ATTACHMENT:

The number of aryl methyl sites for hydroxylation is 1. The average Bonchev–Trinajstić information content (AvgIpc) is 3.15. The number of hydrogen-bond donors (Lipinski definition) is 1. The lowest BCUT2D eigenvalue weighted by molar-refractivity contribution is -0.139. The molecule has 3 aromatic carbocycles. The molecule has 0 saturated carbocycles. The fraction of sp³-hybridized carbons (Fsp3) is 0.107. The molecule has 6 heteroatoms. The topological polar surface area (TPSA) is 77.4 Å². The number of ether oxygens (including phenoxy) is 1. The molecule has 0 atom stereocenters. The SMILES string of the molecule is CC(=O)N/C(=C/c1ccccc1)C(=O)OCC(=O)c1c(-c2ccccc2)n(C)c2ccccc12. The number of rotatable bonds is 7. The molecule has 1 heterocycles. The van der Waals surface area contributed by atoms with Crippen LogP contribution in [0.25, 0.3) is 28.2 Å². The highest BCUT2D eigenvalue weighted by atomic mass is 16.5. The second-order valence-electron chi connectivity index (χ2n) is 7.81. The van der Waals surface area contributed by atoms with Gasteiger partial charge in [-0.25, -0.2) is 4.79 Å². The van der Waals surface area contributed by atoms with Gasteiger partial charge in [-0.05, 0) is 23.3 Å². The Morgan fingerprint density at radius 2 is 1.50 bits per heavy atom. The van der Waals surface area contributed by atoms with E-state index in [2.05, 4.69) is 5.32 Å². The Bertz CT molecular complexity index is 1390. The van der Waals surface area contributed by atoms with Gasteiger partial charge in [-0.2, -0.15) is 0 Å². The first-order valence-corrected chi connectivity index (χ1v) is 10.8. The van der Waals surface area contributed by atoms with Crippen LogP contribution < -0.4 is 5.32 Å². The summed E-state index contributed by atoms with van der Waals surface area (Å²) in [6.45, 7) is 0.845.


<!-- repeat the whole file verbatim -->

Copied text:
The number of aryl methyl sites for hydroxylation is 1. The average Bonchev–Trinajstić information content (AvgIpc) is 3.15. The number of hydrogen-bond donors (Lipinski definition) is 1. The lowest BCUT2D eigenvalue weighted by molar-refractivity contribution is -0.139. The molecule has 3 aromatic carbocycles. The molecule has 0 saturated carbocycles. The fraction of sp³-hybridized carbons (Fsp3) is 0.107. The molecule has 6 heteroatoms. The topological polar surface area (TPSA) is 77.4 Å². The number of ether oxygens (including phenoxy) is 1. The molecule has 0 atom stereocenters. The SMILES string of the molecule is CC(=O)N/C(=C/c1ccccc1)C(=O)OCC(=O)c1c(-c2ccccc2)n(C)c2ccccc12. The number of rotatable bonds is 7. The molecule has 1 heterocycles. The van der Waals surface area contributed by atoms with Crippen LogP contribution in [0.25, 0.3) is 28.2 Å². The highest BCUT2D eigenvalue weighted by atomic mass is 16.5. The second-order valence-electron chi connectivity index (χ2n) is 7.81. The van der Waals surface area contributed by atoms with Gasteiger partial charge in [-0.25, -0.2) is 4.79 Å². The van der Waals surface area contributed by atoms with Gasteiger partial charge in [-0.05, 0) is 23.3 Å². The Morgan fingerprint density at radius 2 is 1.50 bits per heavy atom. The van der Waals surface area contributed by atoms with E-state index in [2.05, 4.69) is 5.32 Å². The Bertz CT molecular complexity index is 1390. The van der Waals surface area contributed by atoms with Gasteiger partial charge in [-0.2, -0.15) is 0 Å². The first-order valence-corrected chi connectivity index (χ1v) is 10.8. The van der Waals surface area contributed by atoms with Crippen LogP contribution < -0.4 is 5.32 Å². The summed E-state index contributed by atoms with van der Waals surface area (Å²) in [6.45, 7) is 0.845.